They say it’s going to happen now, but when exactly do they mean?
"Brazil is the country of the future… and always will be," then-French premier Charles de Gaulle is said to have observed about Latin America’s largest economy in the 1960s.
In a technology context, perhaps the same can be said of augmented reality, which has perennially been on the brink of changing the world but has never quite managed to do so. Augmented reality differs from virtual reality in that it refers to the overlay of digital graphics with an existing image.
According to Gartner’s Hype Cycle, the technology reached the ‘Peak of Inflated Expectations’ in roughly 2009 before descending into the ‘Trough of Disillusionment.’ So why is augmented reality taking so long to become a reality?
The short answer is it’s not; augmented reality is used regularly in, for example, American Football, whenever digitally generated lines appear across the pitch.
However, it is yet to change our lives, as much as many evangelists would like to assure us it is just about to. As the Google Glass project descends into farce, it’s worth examining how many times it’s been just about to change our lives…
1. 1968-1992: Heady beginnings
"True hope is swift, and flies with swallow’s wings."
‘Richard III’, William Shakespeare
The earliest roots of augmented reality begin in 1968, when Ivan Sutherland created, in his own words, a "three-dimensional display to present the user with a perspective image which changes as he moves." Too heavy to be carried on the human head, the proto-augmented reality headset was suspended from the ceiling. The device became known as the ‘Sword of Damocles’ for this reason.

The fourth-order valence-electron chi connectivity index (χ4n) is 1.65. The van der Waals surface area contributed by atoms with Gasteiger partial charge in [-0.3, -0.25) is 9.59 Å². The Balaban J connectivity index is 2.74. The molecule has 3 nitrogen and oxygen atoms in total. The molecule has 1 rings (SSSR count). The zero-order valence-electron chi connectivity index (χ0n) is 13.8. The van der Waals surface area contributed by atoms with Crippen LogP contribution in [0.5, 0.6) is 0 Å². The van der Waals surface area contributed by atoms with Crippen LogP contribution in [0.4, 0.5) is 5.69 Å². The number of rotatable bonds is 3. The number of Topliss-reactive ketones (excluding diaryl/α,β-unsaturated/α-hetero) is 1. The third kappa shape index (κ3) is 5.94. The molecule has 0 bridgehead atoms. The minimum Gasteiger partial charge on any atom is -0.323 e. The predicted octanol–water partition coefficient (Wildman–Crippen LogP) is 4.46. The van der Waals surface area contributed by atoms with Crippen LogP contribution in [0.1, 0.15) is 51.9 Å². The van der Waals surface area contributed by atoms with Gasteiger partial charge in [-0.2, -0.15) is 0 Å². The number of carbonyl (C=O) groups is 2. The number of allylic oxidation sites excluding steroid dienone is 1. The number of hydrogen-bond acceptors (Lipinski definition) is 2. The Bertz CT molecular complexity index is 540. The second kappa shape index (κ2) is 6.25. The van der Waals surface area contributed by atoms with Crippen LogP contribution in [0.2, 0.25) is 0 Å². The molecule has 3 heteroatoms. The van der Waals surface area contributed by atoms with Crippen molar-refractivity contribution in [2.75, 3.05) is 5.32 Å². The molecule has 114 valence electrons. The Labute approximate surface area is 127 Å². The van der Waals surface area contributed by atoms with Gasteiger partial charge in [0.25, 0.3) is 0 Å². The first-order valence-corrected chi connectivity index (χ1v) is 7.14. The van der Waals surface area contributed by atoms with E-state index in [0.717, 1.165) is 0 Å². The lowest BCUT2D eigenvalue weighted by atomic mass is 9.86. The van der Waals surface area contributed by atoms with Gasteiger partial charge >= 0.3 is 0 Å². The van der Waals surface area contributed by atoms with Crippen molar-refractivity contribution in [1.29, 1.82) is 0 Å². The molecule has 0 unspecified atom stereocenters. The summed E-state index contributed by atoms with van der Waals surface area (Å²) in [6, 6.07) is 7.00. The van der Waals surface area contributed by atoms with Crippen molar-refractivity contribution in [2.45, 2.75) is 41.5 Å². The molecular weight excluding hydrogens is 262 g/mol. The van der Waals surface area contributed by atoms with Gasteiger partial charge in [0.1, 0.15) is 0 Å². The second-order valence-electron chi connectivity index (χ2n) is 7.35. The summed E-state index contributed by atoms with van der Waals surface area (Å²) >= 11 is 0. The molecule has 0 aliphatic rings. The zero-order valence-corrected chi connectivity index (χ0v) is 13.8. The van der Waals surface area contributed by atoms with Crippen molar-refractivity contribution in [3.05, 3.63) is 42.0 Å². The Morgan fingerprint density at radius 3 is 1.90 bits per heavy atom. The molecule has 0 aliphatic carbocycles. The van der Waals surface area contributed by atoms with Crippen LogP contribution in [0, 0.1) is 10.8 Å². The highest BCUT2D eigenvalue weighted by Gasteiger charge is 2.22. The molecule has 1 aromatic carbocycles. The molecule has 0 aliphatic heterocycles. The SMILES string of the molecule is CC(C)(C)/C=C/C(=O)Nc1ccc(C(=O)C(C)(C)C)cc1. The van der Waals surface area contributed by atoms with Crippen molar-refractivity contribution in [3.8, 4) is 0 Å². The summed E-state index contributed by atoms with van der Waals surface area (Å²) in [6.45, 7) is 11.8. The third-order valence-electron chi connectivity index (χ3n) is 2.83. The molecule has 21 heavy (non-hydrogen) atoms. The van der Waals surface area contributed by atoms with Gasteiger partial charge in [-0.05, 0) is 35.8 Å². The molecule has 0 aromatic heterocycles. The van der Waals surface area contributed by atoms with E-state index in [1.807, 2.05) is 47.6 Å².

Closer to virtual reality than augmented reality, it rendered basic wireframe images of artificial landscapes to the user, with output from a computer programme displayed through the binocular display. Although the device was primitive, Sutherland’s expectations of virtual reality were already advanced by the time he made the device. He commented in 1965:
"A display connected to a digital computer gives us a chance to gain familiarity with concepts not realisable in the physical world. It is a looking glass into a mathematical wonderland."
Introducing somewhat sinister undertones, he added:
"The ultimate display would, of course, be a room within which the computer can control the existence of matter. A chair displayed in such a room would be good enough to sit in. Handcuffs displayed in such a room would be confining, and a bullet displayed in such a room would be fatal."
2. The 1990s: The first big hype wave crests
"In reality, hope is the worst of all evils, because it prolongs man’s torments."
‘Human, All Too Human’, Friedrich Nietzsche
As much as Sutherland had high hopes for his creation, true hype can only really begin once a concept has a name. This is usually traced back to Thomas Caudell in the early 1990s, who coined the term while working at Boeing to describe integration of generated graphics with a live environment.